Do you have a dental emergency?
Existing patients please text Dr. Hunter's personal cell phone number. He will contact you soon as possible. New patients may call the office and leave a message or follow the automated prompt to call the after hours number. Your call will be returned within 24 hours on the weekend and by the end of the day Monday-Thursday.
Below are some common dental emergencies and temporary fixes:
Begin by cleaning around the sore tooth meticulously. Using warm salt water, rinse the mouth to displace any food trapped between teeth. UNDER NO CIRCUMSTANCES should you use aspirin on the aching tooth or on the gum. In the event of facial swelling, apply a cold compress to the area. You may need to go to the emergency room if you can not be seen immediately. For temporary pain relief, acetaminophen is recommended. Let us know as soon as possible so we can assist you.
Cut or Bitten Tongue, Lip or Cheek
Ice can be applied to any bruised areas. For bleeding, apply steady (but gentle) pressure with sterile gauze or a clean cloth. If the bleeding does not stop with pressure or continues after 15 minutes, go to an emergency room.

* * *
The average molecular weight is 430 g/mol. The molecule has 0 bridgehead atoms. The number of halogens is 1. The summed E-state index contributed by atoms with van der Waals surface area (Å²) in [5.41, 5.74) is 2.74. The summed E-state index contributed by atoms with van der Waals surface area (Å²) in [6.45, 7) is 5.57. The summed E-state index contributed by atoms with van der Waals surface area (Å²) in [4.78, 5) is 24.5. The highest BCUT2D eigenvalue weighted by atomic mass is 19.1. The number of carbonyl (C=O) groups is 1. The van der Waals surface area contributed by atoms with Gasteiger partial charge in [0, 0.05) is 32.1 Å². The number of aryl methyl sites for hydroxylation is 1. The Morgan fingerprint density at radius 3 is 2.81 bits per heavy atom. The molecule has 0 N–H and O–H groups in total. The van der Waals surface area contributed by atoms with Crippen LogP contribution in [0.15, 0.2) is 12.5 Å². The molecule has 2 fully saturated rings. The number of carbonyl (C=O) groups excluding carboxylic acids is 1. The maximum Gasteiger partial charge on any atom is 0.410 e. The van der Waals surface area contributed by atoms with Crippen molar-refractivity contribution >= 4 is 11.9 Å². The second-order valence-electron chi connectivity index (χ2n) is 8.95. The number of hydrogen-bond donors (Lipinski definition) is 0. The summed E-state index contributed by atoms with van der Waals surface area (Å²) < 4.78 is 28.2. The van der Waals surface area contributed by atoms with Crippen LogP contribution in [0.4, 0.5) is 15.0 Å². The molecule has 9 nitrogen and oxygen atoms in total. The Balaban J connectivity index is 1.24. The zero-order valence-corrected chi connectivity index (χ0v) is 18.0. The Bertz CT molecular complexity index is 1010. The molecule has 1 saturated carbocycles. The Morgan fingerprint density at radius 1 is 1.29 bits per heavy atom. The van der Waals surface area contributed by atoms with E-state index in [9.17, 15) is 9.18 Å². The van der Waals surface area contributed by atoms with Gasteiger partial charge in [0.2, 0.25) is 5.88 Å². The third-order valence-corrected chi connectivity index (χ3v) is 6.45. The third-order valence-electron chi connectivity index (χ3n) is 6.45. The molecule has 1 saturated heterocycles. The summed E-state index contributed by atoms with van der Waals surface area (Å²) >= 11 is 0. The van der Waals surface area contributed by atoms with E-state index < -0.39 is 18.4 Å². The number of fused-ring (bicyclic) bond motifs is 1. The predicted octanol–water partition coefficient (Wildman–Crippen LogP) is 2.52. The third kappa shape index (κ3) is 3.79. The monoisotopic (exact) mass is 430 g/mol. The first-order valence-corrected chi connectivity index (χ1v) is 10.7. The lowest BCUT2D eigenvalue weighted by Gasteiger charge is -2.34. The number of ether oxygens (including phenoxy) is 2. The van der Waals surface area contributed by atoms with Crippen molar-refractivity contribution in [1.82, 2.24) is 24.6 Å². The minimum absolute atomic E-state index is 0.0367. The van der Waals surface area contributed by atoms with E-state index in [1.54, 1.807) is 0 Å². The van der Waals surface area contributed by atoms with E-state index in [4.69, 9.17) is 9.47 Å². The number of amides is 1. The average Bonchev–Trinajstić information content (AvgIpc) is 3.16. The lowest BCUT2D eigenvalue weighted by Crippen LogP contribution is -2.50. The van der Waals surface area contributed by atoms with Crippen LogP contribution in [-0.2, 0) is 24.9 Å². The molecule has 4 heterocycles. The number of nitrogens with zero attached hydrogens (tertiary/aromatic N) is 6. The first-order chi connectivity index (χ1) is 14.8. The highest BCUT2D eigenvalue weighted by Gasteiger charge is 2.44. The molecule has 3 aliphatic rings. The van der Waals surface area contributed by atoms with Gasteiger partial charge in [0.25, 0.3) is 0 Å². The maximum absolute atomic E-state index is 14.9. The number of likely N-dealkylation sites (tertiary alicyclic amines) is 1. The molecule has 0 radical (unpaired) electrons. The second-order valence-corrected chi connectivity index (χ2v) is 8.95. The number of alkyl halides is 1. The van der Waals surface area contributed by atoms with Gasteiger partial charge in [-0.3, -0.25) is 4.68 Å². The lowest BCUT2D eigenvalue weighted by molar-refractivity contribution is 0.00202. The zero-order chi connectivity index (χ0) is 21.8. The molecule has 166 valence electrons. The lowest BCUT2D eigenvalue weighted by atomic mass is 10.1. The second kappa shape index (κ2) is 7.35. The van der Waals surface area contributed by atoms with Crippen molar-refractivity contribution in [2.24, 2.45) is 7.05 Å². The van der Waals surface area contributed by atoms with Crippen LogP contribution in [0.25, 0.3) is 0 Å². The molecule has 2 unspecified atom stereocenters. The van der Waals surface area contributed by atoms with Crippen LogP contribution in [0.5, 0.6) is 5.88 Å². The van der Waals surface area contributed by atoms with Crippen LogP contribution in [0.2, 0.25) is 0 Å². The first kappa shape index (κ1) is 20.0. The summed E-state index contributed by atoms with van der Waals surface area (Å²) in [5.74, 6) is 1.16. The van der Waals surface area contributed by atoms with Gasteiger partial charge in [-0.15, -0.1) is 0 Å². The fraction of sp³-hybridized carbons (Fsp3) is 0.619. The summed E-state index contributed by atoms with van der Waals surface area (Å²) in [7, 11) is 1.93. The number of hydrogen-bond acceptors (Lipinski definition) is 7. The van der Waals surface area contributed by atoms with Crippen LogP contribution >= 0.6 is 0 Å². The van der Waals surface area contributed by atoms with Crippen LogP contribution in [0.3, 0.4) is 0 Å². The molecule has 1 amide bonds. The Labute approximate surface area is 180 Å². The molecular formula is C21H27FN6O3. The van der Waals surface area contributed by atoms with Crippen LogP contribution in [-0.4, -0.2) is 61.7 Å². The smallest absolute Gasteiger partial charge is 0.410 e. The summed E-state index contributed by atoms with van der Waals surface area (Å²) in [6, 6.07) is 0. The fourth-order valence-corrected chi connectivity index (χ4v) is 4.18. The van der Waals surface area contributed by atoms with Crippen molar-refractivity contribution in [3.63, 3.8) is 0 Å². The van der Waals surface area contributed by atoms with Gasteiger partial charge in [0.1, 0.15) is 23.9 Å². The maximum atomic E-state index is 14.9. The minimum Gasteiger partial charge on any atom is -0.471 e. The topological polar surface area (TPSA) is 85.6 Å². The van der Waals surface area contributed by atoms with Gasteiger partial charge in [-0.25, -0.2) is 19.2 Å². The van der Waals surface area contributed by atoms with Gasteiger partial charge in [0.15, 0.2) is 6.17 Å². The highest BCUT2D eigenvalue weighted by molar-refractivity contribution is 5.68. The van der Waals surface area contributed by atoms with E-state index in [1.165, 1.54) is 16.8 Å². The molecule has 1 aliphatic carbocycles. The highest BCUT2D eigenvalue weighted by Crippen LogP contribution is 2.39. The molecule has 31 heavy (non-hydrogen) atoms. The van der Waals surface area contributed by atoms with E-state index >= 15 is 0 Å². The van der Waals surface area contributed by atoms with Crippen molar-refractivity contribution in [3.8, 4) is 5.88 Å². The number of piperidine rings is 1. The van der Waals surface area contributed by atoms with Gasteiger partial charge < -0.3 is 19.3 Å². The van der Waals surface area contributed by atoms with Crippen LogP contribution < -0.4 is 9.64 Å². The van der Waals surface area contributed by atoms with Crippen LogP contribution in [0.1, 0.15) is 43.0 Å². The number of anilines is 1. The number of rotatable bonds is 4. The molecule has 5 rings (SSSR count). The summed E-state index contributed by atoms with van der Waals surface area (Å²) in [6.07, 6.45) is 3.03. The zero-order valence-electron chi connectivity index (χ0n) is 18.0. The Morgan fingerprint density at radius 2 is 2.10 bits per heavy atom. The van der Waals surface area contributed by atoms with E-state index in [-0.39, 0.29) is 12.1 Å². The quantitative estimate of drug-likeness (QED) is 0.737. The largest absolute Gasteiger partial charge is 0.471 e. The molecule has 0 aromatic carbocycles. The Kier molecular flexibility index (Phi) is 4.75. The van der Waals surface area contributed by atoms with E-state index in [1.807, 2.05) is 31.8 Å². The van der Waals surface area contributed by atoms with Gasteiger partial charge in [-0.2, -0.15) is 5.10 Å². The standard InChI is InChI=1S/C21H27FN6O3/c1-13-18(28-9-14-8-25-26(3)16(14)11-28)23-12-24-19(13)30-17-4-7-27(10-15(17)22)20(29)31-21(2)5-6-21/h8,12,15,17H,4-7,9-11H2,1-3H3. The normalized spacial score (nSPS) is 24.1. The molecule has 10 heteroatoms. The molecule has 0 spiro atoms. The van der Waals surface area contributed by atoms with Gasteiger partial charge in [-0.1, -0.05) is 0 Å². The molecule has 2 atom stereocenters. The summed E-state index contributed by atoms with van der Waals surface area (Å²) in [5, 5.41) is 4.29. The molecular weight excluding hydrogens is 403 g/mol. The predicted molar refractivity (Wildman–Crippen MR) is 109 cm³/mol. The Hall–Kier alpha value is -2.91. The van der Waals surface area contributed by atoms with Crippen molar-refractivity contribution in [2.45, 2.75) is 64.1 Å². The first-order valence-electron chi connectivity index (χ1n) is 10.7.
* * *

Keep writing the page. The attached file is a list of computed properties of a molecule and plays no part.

Rinse the area with warm water. Put a cold compress over the facial area of the injury. Recover any broken tooth fragments and give us a call.
Knocked Out Permanent Tooth
Recover the tooth, making sure to hold it by the crown (top) and not the root end. Rinse, but do not clean or handle the tooth more than necessary. Reinsert the tooth in the socket and hold it in place using a clean piece of gauze or cloth. If the tooth cannot be reinserted, carry it in a cup containing milk or water. Because time is essential, see a dentist immediately.
Possible Broken Jaw
In the event of jaw injury, tie the mouth closed with a towel, tie or handkerchief. Go immediately to an emergency room.
Bleeding After a Baby Tooth Falls Out
Fold a piece of gauze and place it (tightly) over the bleeding area. Bite down on the gauze for 15 minutes; if bleeding continues, come in to see us.
Cold or Canker Sores
Over-the-counter medications will usually provide temporary relief. If sores persist, make an appointment.